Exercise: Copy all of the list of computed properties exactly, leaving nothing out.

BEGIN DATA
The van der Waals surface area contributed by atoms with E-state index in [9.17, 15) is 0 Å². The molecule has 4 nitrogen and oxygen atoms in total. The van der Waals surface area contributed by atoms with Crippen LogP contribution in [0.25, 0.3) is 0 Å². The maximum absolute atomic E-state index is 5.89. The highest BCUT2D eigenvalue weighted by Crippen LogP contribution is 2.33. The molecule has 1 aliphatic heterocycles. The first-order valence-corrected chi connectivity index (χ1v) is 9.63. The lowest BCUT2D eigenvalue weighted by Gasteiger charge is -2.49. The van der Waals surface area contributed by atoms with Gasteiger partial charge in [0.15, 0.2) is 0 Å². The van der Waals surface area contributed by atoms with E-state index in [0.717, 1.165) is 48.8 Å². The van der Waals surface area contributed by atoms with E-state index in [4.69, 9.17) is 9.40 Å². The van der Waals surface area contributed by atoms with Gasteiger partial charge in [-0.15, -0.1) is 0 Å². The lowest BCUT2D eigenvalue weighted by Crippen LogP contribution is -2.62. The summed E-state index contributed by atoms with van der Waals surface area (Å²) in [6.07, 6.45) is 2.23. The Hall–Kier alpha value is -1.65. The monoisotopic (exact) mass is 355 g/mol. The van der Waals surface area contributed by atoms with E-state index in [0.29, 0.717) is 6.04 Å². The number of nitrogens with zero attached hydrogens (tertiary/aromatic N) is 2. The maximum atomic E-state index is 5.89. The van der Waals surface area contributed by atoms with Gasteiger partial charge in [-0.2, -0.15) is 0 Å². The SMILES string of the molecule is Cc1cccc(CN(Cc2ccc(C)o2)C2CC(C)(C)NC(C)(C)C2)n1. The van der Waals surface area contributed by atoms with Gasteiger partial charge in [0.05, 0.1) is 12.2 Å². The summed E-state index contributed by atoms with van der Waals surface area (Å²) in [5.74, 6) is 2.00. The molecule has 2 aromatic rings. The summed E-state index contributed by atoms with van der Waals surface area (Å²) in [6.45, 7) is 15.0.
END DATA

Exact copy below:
The van der Waals surface area contributed by atoms with E-state index in [9.17, 15) is 0 Å². The molecule has 4 nitrogen and oxygen atoms in total. The van der Waals surface area contributed by atoms with Crippen LogP contribution in [0.25, 0.3) is 0 Å². The maximum absolute atomic E-state index is 5.89. The highest BCUT2D eigenvalue weighted by Crippen LogP contribution is 2.33. The molecule has 1 aliphatic heterocycles. The first-order valence-corrected chi connectivity index (χ1v) is 9.63. The lowest BCUT2D eigenvalue weighted by Gasteiger charge is -2.49. The van der Waals surface area contributed by atoms with Gasteiger partial charge in [0.15, 0.2) is 0 Å². The van der Waals surface area contributed by atoms with E-state index in [0.717, 1.165) is 48.8 Å². The van der Waals surface area contributed by atoms with E-state index in [4.69, 9.17) is 9.40 Å². The van der Waals surface area contributed by atoms with Gasteiger partial charge in [-0.15, -0.1) is 0 Å². The lowest BCUT2D eigenvalue weighted by Crippen LogP contribution is -2.62. The summed E-state index contributed by atoms with van der Waals surface area (Å²) in [6.07, 6.45) is 2.23. The Hall–Kier alpha value is -1.65. The monoisotopic (exact) mass is 355 g/mol. The van der Waals surface area contributed by atoms with E-state index in [0.29, 0.717) is 6.04 Å². The number of nitrogens with zero attached hydrogens (tertiary/aromatic N) is 2. The maximum atomic E-state index is 5.89. The van der Waals surface area contributed by atoms with Gasteiger partial charge in [-0.2, -0.15) is 0 Å². The SMILES string of the molecule is Cc1cccc(CN(Cc2ccc(C)o2)C2CC(C)(C)NC(C)(C)C2)n1. The van der Waals surface area contributed by atoms with Gasteiger partial charge in [0.05, 0.1) is 12.2 Å². The summed E-state index contributed by atoms with van der Waals surface area (Å²) in [5.74, 6) is 2.00. The molecule has 2 aromatic rings. The summed E-state index contributed by atoms with van der Waals surface area (Å²) in [6.45, 7) is 15.0.